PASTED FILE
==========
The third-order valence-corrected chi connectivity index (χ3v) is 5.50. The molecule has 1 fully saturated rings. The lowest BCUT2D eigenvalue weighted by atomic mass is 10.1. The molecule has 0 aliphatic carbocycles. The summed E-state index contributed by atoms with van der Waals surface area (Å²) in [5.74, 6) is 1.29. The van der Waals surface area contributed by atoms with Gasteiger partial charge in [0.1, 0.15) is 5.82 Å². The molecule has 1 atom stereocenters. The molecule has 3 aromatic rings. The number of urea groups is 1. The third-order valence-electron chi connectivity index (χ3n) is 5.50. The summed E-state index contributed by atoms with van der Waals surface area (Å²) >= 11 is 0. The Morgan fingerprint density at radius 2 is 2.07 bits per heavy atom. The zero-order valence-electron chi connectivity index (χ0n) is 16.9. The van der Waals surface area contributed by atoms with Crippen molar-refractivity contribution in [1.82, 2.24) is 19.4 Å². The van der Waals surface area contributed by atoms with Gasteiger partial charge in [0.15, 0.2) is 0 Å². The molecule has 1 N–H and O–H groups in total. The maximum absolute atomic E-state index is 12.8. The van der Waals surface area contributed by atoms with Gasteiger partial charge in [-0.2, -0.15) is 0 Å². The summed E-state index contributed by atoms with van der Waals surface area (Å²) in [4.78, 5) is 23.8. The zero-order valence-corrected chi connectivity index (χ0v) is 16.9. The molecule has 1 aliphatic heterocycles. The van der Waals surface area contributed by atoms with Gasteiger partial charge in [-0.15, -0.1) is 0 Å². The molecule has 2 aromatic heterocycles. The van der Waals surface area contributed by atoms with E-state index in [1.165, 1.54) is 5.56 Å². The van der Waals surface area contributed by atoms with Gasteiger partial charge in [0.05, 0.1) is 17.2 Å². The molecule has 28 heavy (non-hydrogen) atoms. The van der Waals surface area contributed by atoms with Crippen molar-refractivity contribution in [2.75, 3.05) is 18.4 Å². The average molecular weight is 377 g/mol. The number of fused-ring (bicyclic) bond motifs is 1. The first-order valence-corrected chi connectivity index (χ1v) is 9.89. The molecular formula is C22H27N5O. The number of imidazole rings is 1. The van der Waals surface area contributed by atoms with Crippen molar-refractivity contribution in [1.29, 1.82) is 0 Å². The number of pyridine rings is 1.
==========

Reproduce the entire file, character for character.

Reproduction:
The third-order valence-corrected chi connectivity index (χ3v) is 5.50. The molecule has 1 fully saturated rings. The lowest BCUT2D eigenvalue weighted by atomic mass is 10.1. The molecule has 0 aliphatic carbocycles. The summed E-state index contributed by atoms with van der Waals surface area (Å²) in [5.74, 6) is 1.29. The van der Waals surface area contributed by atoms with Gasteiger partial charge in [0.1, 0.15) is 5.82 Å². The molecule has 1 atom stereocenters. The molecule has 3 aromatic rings. The number of urea groups is 1. The third-order valence-electron chi connectivity index (χ3n) is 5.50. The summed E-state index contributed by atoms with van der Waals surface area (Å²) >= 11 is 0. The Morgan fingerprint density at radius 2 is 2.07 bits per heavy atom. The zero-order valence-electron chi connectivity index (χ0n) is 16.9. The van der Waals surface area contributed by atoms with Crippen molar-refractivity contribution in [1.82, 2.24) is 19.4 Å². The van der Waals surface area contributed by atoms with Gasteiger partial charge in [0.15, 0.2) is 0 Å². The molecule has 1 N–H and O–H groups in total. The maximum absolute atomic E-state index is 12.8. The van der Waals surface area contributed by atoms with Gasteiger partial charge in [-0.2, -0.15) is 0 Å². The summed E-state index contributed by atoms with van der Waals surface area (Å²) in [4.78, 5) is 23.8. The zero-order valence-corrected chi connectivity index (χ0v) is 16.9. The molecule has 1 aliphatic heterocycles. The van der Waals surface area contributed by atoms with Gasteiger partial charge in [-0.15, -0.1) is 0 Å². The molecule has 2 aromatic heterocycles. The van der Waals surface area contributed by atoms with E-state index in [1.165, 1.54) is 5.56 Å². The van der Waals surface area contributed by atoms with Gasteiger partial charge in [0.05, 0.1) is 17.2 Å². The molecule has 28 heavy (non-hydrogen) atoms. The van der Waals surface area contributed by atoms with Crippen molar-refractivity contribution in [2.75, 3.05) is 18.4 Å². The average molecular weight is 377 g/mol. The number of fused-ring (bicyclic) bond motifs is 1. The first-order valence-corrected chi connectivity index (χ1v) is 9.89. The molecular formula is C22H27N5O. The number of imidazole rings is 1. The van der Waals surface area contributed by atoms with Crippen molar-refractivity contribution in [1.29, 1.82) is 0 Å². The number of pyridine rings is 1.